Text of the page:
Letting go of Mommy Ideals

We all have them don’t we, the ideals we hold on to? We say I’m going to be this kind of mom, person, friend, etc. And then we feel guilty or like failures when life takes us in a different direction. And it often does take us in a different direction.

For example, I’ve read quite a few posts about women who thought they would follow Gary Ezzo’s advice in Babywise, but they tried and it didn’t work for them, so they had to let go of their expectations and change their picture of ideal. (As a side note, I found this article from Christianity Today, saying that Ezzo’s approach is potentially dangerous and that the original publisher was severing ties with him, to be really interesting.)

Tonight I talked to a dear friend who shared about how when her kids where younger the “hot” parenting strategy in their church was Growing Kids God’s Way. She expected to follow that advice with her child, and she tried it for a while, but it didn’t work for her. She felt like she wasn’t being true to who she was when she followed Growing Kid’s God’s Way and it didn’t work with her child. So, she had to let go of her expectations and change her picture of ideal.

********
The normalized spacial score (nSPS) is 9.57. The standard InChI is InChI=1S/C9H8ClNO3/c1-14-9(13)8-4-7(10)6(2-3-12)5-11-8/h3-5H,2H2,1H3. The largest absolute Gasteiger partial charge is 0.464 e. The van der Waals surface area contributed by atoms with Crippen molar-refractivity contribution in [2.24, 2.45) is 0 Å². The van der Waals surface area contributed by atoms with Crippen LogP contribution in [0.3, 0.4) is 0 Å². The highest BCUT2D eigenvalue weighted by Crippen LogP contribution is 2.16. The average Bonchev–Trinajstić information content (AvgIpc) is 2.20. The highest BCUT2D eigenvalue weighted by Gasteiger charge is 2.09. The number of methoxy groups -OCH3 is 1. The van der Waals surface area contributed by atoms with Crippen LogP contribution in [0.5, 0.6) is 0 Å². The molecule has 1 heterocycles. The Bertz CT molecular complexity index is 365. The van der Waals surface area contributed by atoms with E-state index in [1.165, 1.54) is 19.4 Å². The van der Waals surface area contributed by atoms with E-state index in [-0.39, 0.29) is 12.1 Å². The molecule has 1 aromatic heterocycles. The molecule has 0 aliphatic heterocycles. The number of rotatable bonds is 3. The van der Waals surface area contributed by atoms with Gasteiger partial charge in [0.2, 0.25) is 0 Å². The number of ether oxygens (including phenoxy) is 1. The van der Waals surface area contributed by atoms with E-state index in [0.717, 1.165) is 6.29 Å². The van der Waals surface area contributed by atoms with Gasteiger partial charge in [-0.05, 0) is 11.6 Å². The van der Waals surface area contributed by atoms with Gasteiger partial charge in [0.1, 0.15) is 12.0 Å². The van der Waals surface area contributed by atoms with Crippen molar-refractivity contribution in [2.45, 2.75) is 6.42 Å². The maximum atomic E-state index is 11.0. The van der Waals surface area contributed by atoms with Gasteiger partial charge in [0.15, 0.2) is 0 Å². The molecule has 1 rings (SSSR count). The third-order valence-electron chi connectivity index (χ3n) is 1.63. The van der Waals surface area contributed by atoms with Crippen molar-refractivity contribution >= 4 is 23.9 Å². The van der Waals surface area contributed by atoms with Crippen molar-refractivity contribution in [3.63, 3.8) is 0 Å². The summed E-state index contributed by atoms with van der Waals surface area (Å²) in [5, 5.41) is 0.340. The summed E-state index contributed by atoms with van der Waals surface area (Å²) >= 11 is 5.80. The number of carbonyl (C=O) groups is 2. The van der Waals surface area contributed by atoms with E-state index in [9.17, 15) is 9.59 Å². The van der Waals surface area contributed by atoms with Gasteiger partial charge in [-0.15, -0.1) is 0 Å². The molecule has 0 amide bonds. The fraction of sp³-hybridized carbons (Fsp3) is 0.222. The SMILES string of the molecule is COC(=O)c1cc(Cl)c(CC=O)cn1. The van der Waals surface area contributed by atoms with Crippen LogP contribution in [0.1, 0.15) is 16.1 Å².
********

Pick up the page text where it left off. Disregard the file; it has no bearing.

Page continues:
Yesterday, I had to let go of my expectations and change my picture of ideal.

I shared here on the blog about Baby Led Weaning and our desire to follow this approach to introducing solid food. We have been doing this for the past few weeks, but most of the time Thaddeus doesn’t eat much of it. He’s still nursing a LOT and so I have been very relaxed about him eating. But, yesterday we went to the pediatrician and there are some concerns. He’s not gaining weight like he should; he’s just above the 3rd percentile now. The doctor didn’t think we needed to run any tests or really worry about it, but she did say that he needs more calories. He needs to be eating much more than he has been.

So,  we came home and spoon feed him some mush – making sure he actually ate it.

I felt sad about it, like I was letting down this ideal that I had, but Thaddeus seemed fine with it. In fact he seemed to really enjoy it. He liked the food, he seemed less frustrated then when we just put food in front of him and let him try and pick it up. He ate well and ate almost all of what we’d prepared.

We all have our ideas of how we want to parent and the types of parents we want to be, but there is something that’s even more important than our ideals – Our Children. What works for one child, might not work for another child. What works for one mom or family, might not work for another mom or family.

My friend told me that whenever she hears parenting advice or someone say “this is the best thing to do for your child” or that sort of thing, she thinks of it like a story. A story of something that worked for a particular child, with a particular parent, in a particular setting and time. Maybe it’ll work for your child too, but maybe it won’t. Don’t hold so tightly to the ideal or the advice. Look instead at your child and be willing to compromise on your ideal for what is best for your particular child at this particular time.